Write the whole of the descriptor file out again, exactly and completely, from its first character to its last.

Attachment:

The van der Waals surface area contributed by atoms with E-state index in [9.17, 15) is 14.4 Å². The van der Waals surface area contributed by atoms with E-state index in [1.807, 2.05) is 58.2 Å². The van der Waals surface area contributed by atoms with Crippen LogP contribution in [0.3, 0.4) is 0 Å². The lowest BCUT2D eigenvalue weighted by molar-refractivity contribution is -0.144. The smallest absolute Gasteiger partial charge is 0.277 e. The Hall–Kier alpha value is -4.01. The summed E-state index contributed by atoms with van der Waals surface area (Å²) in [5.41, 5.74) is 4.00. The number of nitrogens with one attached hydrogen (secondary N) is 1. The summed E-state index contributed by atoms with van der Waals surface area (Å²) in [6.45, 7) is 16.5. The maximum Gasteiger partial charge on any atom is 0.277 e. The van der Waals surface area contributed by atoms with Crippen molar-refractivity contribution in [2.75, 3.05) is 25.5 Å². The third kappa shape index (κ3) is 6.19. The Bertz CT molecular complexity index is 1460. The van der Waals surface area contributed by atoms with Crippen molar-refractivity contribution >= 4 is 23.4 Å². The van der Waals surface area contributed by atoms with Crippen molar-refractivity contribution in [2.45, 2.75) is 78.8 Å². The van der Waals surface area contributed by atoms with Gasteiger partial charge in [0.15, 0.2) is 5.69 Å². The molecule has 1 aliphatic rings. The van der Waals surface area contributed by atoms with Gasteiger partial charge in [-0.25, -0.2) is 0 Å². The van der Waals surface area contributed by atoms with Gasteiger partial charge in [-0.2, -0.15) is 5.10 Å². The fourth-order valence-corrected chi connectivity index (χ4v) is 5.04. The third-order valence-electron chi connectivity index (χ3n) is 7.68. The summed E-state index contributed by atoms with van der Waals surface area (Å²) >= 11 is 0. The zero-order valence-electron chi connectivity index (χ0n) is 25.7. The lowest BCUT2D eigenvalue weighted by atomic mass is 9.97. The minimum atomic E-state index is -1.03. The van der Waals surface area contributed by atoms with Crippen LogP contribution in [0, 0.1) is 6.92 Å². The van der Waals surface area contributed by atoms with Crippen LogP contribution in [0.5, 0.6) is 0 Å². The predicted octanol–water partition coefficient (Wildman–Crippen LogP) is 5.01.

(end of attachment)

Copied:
The van der Waals surface area contributed by atoms with E-state index in [9.17, 15) is 14.4 Å². The van der Waals surface area contributed by atoms with E-state index in [1.807, 2.05) is 58.2 Å². The van der Waals surface area contributed by atoms with Crippen LogP contribution in [0.3, 0.4) is 0 Å². The lowest BCUT2D eigenvalue weighted by molar-refractivity contribution is -0.144. The smallest absolute Gasteiger partial charge is 0.277 e. The Hall–Kier alpha value is -4.01. The summed E-state index contributed by atoms with van der Waals surface area (Å²) in [5.41, 5.74) is 4.00. The number of nitrogens with one attached hydrogen (secondary N) is 1. The summed E-state index contributed by atoms with van der Waals surface area (Å²) in [6.45, 7) is 16.5. The maximum Gasteiger partial charge on any atom is 0.277 e. The van der Waals surface area contributed by atoms with Crippen molar-refractivity contribution in [2.75, 3.05) is 25.5 Å². The third kappa shape index (κ3) is 6.19. The Bertz CT molecular complexity index is 1460. The van der Waals surface area contributed by atoms with Crippen molar-refractivity contribution >= 4 is 23.4 Å². The van der Waals surface area contributed by atoms with Crippen molar-refractivity contribution in [2.45, 2.75) is 78.8 Å². The van der Waals surface area contributed by atoms with Gasteiger partial charge in [0.15, 0.2) is 5.69 Å². The molecule has 1 aliphatic rings. The van der Waals surface area contributed by atoms with Gasteiger partial charge in [-0.25, -0.2) is 0 Å². The van der Waals surface area contributed by atoms with Gasteiger partial charge in [-0.2, -0.15) is 5.10 Å². The fourth-order valence-corrected chi connectivity index (χ4v) is 5.04. The third-order valence-electron chi connectivity index (χ3n) is 7.68. The summed E-state index contributed by atoms with van der Waals surface area (Å²) >= 11 is 0. The zero-order valence-electron chi connectivity index (χ0n) is 25.7. The lowest BCUT2D eigenvalue weighted by atomic mass is 9.97. The minimum atomic E-state index is -1.03. The van der Waals surface area contributed by atoms with Crippen LogP contribution in [0, 0.1) is 6.92 Å². The van der Waals surface area contributed by atoms with Crippen LogP contribution in [0.5, 0.6) is 0 Å². The predicted octanol–water partition coefficient (Wildman–Crippen LogP) is 5.01.